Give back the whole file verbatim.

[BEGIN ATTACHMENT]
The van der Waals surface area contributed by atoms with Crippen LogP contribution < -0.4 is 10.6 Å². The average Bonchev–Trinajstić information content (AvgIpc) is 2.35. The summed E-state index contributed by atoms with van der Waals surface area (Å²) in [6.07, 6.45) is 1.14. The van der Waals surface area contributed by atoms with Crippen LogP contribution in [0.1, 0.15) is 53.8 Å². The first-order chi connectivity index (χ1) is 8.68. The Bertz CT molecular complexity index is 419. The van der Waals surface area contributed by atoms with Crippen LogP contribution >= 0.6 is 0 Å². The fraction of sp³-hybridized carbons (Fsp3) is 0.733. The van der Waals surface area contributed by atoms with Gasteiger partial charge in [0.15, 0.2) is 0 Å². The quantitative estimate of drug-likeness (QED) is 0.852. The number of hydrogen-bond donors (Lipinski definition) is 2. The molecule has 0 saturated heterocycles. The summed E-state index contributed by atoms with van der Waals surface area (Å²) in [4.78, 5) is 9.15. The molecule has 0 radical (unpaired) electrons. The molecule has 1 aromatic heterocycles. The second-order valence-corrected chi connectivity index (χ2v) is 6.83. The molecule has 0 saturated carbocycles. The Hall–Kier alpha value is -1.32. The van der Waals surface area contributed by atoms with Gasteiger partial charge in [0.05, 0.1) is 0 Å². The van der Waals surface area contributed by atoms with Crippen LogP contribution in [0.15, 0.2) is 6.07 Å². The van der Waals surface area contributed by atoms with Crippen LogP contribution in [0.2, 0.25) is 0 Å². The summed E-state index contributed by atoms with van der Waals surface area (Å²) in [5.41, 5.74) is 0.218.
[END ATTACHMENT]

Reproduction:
The van der Waals surface area contributed by atoms with Crippen LogP contribution < -0.4 is 10.6 Å². The average Bonchev–Trinajstić information content (AvgIpc) is 2.35. The summed E-state index contributed by atoms with van der Waals surface area (Å²) in [6.07, 6.45) is 1.14. The van der Waals surface area contributed by atoms with Crippen LogP contribution in [0.1, 0.15) is 53.8 Å². The first-order chi connectivity index (χ1) is 8.68. The Bertz CT molecular complexity index is 419. The van der Waals surface area contributed by atoms with Crippen LogP contribution >= 0.6 is 0 Å². The fraction of sp³-hybridized carbons (Fsp3) is 0.733. The van der Waals surface area contributed by atoms with Gasteiger partial charge in [0.15, 0.2) is 0 Å². The quantitative estimate of drug-likeness (QED) is 0.852. The number of hydrogen-bond donors (Lipinski definition) is 2. The molecule has 0 saturated heterocycles. The summed E-state index contributed by atoms with van der Waals surface area (Å²) in [4.78, 5) is 9.15. The molecule has 0 radical (unpaired) electrons. The molecule has 1 aromatic heterocycles. The second-order valence-corrected chi connectivity index (χ2v) is 6.83. The molecule has 0 saturated carbocycles. The Hall–Kier alpha value is -1.32. The van der Waals surface area contributed by atoms with Gasteiger partial charge in [0.05, 0.1) is 0 Å². The van der Waals surface area contributed by atoms with Crippen LogP contribution in [0.15, 0.2) is 6.07 Å². The van der Waals surface area contributed by atoms with Crippen LogP contribution in [0.2, 0.25) is 0 Å². The summed E-state index contributed by atoms with van der Waals surface area (Å²) in [5.41, 5.74) is 0.218.